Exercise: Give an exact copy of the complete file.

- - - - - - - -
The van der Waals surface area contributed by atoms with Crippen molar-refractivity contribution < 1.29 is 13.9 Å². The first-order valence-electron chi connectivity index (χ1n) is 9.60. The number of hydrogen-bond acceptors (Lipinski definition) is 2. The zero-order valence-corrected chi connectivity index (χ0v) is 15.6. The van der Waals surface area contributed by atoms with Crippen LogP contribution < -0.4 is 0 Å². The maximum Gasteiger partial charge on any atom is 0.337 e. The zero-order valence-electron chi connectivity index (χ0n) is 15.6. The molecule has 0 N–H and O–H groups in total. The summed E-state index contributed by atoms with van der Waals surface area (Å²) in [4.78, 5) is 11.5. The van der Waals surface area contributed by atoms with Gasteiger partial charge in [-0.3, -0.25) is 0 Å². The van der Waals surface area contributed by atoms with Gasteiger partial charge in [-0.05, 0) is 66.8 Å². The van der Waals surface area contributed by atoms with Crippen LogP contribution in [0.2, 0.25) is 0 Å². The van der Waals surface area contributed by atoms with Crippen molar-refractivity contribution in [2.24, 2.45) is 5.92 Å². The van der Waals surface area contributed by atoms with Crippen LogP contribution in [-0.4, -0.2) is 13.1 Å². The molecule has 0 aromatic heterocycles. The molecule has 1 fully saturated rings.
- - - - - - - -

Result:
The van der Waals surface area contributed by atoms with Crippen molar-refractivity contribution < 1.29 is 13.9 Å². The first-order valence-electron chi connectivity index (χ1n) is 9.60. The number of hydrogen-bond acceptors (Lipinski definition) is 2. The zero-order valence-corrected chi connectivity index (χ0v) is 15.6. The van der Waals surface area contributed by atoms with Crippen LogP contribution < -0.4 is 0 Å². The maximum Gasteiger partial charge on any atom is 0.337 e. The zero-order valence-electron chi connectivity index (χ0n) is 15.6. The molecule has 0 N–H and O–H groups in total. The summed E-state index contributed by atoms with van der Waals surface area (Å²) in [4.78, 5) is 11.5. The van der Waals surface area contributed by atoms with Gasteiger partial charge in [-0.3, -0.25) is 0 Å². The van der Waals surface area contributed by atoms with Gasteiger partial charge in [-0.05, 0) is 66.8 Å². The van der Waals surface area contributed by atoms with Crippen LogP contribution in [0.2, 0.25) is 0 Å². The van der Waals surface area contributed by atoms with Crippen molar-refractivity contribution in [2.24, 2.45) is 5.92 Å². The van der Waals surface area contributed by atoms with Crippen LogP contribution in [-0.4, -0.2) is 13.1 Å². The molecule has 0 aromatic heterocycles. The molecule has 1 fully saturated rings.